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Good vibrations: spectral theory to improve the accuracy of vibrational energy predictions in complex structures such as cars, aeroplanes and buildings

Summary

  • Improving the accuracy and speed of predicting vibrational energy distributions
  • Speeding up design timeframes
  • Impact on the automotive, shipbuilding and aircraft industries

 The challenge

Designs for complex structures like cars, aeroplanes and modern buildings suffer from unpredictable vibrations that lead to anything from irritating noises to dangerous structural failures. Predicting the distribution of vibrational energy in large coupled systems is an important and challenging task of major interest to industry. For example, cars contain many moving components that may produce resonances resulting in unwanted rattles, vibrations and possibly dangerous structural weaknesses.  Until recently there was no reliable method to predict vibrations at the important mid-to-high frequency ranges.

The solution

To address this, there is a need to gain accurate predictions of vibrations at the design stage. However, previous techniques are too cumbersome to be used in a fast-moving commercial design setting.  Building on ideas from Quantum Chaos, Bandtlow has contributed his expertise in spectral theory to develop a novel method that computes close approximations to these predictions but in a reasonable time. This in turn has informed inuTech’s latest product and led to enhanced performance of automobiles and aircraft.

Based in Nuremberg, inuTech is an SME targeting engineering challenges that require application of new numerical methods. As part of their work they develop products aimed at vibration prediction and have used Bandtlow’s research and methods to develop these products. Between January to March 2011, Bandtlow was based at inuTech in Nuremberg contributing to a black-box implementation of this approach, which emerged as a result of his research in operator theory.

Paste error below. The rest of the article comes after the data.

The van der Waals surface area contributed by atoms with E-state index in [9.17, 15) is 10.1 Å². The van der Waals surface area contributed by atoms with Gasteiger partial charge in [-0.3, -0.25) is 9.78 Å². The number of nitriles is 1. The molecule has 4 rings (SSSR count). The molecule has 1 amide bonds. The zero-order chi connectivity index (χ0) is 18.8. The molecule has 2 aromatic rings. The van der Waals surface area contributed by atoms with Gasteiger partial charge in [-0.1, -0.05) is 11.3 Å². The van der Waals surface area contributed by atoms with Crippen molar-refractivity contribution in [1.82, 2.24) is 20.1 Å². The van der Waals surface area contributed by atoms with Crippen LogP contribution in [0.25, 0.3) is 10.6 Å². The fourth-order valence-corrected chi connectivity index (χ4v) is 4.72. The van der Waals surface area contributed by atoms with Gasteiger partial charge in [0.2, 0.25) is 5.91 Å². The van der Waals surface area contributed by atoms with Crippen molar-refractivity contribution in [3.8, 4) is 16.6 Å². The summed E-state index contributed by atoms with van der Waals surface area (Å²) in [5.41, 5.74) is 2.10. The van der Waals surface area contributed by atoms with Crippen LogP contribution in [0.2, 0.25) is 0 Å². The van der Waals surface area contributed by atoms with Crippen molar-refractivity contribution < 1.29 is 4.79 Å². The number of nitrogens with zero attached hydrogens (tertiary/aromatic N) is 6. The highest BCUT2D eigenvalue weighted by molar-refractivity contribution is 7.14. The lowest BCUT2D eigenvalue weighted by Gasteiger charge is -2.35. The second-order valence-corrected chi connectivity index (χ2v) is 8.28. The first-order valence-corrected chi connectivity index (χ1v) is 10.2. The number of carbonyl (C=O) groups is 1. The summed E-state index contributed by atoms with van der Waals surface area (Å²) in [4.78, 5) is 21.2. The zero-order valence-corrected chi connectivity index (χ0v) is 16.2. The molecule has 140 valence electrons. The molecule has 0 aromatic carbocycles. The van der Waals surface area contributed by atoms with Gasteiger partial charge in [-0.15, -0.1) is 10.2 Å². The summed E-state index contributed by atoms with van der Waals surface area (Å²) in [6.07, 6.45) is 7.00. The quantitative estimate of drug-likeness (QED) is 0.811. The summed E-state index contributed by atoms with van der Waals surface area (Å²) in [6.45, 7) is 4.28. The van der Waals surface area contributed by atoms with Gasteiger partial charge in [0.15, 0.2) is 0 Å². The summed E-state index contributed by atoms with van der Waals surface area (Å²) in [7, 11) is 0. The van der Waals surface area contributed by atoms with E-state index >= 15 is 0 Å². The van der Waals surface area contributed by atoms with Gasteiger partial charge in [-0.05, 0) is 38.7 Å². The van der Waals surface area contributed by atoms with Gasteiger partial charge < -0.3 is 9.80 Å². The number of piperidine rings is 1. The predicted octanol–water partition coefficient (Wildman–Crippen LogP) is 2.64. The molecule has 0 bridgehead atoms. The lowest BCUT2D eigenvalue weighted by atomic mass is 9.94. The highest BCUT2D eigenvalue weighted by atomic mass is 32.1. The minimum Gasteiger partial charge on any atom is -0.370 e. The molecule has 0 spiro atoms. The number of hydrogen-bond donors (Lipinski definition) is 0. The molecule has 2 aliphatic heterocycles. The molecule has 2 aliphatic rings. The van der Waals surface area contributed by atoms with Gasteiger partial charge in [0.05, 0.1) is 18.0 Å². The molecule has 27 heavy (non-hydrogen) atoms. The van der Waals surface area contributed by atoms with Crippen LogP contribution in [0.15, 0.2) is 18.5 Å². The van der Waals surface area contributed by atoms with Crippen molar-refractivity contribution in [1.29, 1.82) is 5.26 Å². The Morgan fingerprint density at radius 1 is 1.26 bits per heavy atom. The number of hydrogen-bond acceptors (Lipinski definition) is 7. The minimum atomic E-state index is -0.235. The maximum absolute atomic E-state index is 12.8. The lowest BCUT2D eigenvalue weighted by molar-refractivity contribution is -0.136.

The collaboration and impact

Example beneficiaries of inuTech’s products are the automotive, aircraft, and shipbuilding industries. In fact, inuTech works with Range Rover, EADS, and Germanischer Lloyd, who have all expressed interest in the software.  So far, the software and consultancy expertise has been used to approach problems posed by Range Rover for shock-absorber towers of cars, by EADS for the Airbus fuselage, and by Germanischer Lloyd for the design of ship hulls. The application of Bandltow’s research ensures that resonances are minimised supporting successful design.

The algorithms developed are now stable and are able to cope with increasingly complex situations.  The improvements made to the software considerably speed up and improve the accuracy of this part of the design process, resulting in cheaper and safer cars. The founder and CEO of inuTech says: “The expertise offered by Bandtlow plays an essential role for our project to predict vibrational energy distributions in large built-up structures. The economic success of the implementation of these ideas depends crucially on his input and I am looking forward to continue this fruitful and beneficial collaboration on related projects”.

 For further information please contact:

 Dr. Oscar Bandtlow, o.bandtlow@qmul.ac.uk

Dr. Wolfram Just, W.Just@qmul.ac.uk